Abigail Harm Is an Experiment in Space, Narrative and Physical
Expanding upon only the best of Terrence Malick, Lee Isaac Chung's modern-day retelling of a Korean fairy tale is an experiment in space, narrative and physical. These both play out in Amanda Plummer's highly emotive performance, who exudes more emotion in a wistful sideways glance than most actresses do over their entire careers. The whisper-thin story focuses on Abigail (Plummer), an introvert who has the incredibly noble profession of reading to the blind. But her loneliness is so pervasive that it goes unspoken, the depths revealed as the film goes on—she has no interactions with neighbors, and her father, the only close relationship in her life, is dying of cancer. In short, she exists in a way many unmarried middle-aged women in this country do: She has become invisible to others. So, when she assists (what appears to be) a wounded man, he rewards her with a chance of true love: steal the cloak of another mystical being so that he cannot return home. ("You'll be the only thing he has," he creepily assures her.) She follows the stranger's instructions, but Abigail's relationship with her new companion (Tetsuo Kuramochi) proves more complicated than what she was told. Their comfort with each other waxes and wanes, and goes beyond a simple misunderstood crush. Their mutual silences allows the viewer to meditate about what affection truly is—questions that would've otherwise been spelled out (and answered) by a less thoughtful director. It will certainly be difficult viewing for the emotionally minute.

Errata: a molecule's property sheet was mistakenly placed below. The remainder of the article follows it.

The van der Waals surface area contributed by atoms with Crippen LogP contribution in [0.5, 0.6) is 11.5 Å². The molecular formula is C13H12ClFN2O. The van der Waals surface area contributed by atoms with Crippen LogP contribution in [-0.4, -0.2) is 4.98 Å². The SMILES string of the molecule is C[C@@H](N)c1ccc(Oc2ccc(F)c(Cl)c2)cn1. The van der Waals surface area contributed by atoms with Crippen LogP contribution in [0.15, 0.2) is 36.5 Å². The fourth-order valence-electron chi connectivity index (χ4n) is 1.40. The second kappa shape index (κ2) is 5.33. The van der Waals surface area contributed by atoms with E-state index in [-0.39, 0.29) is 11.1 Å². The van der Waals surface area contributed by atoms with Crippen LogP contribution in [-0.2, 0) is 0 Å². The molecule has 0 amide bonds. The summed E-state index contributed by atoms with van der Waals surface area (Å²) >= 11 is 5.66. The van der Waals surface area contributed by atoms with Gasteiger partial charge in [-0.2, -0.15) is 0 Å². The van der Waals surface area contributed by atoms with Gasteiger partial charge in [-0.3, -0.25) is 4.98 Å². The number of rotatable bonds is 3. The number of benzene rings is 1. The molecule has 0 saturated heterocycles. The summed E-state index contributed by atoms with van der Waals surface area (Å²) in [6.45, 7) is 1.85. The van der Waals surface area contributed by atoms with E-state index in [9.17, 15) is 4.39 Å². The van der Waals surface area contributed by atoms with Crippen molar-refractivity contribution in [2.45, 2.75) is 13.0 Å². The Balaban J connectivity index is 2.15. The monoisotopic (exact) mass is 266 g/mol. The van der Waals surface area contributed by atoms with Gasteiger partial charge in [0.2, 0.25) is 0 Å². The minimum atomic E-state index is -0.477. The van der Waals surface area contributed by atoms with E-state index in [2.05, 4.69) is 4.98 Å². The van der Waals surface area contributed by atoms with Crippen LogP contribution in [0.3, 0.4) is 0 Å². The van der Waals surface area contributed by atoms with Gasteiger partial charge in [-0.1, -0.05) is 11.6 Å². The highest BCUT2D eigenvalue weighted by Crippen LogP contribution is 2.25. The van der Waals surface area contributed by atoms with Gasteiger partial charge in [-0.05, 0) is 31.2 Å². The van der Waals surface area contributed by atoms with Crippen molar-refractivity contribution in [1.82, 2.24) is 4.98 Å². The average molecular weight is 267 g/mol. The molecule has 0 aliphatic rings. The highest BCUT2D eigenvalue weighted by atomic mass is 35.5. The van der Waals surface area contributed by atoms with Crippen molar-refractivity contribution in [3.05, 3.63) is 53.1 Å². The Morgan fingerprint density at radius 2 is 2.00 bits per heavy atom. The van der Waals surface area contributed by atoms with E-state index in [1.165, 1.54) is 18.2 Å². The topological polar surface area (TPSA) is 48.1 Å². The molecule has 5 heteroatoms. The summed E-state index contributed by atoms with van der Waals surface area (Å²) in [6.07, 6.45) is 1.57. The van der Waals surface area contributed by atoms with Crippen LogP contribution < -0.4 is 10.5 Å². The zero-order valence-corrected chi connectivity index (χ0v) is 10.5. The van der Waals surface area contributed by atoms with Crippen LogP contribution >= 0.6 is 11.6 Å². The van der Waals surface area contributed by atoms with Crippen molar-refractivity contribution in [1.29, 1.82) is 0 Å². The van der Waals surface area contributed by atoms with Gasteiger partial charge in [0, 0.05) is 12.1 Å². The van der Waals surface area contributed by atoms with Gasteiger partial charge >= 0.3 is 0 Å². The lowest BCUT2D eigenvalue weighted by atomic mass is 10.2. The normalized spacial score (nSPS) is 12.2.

Get the Film Club Newsletter
Stay up to date on the best new movies with our critics' latest reviews, interviews and trailers for the films coming to a theater near you each week.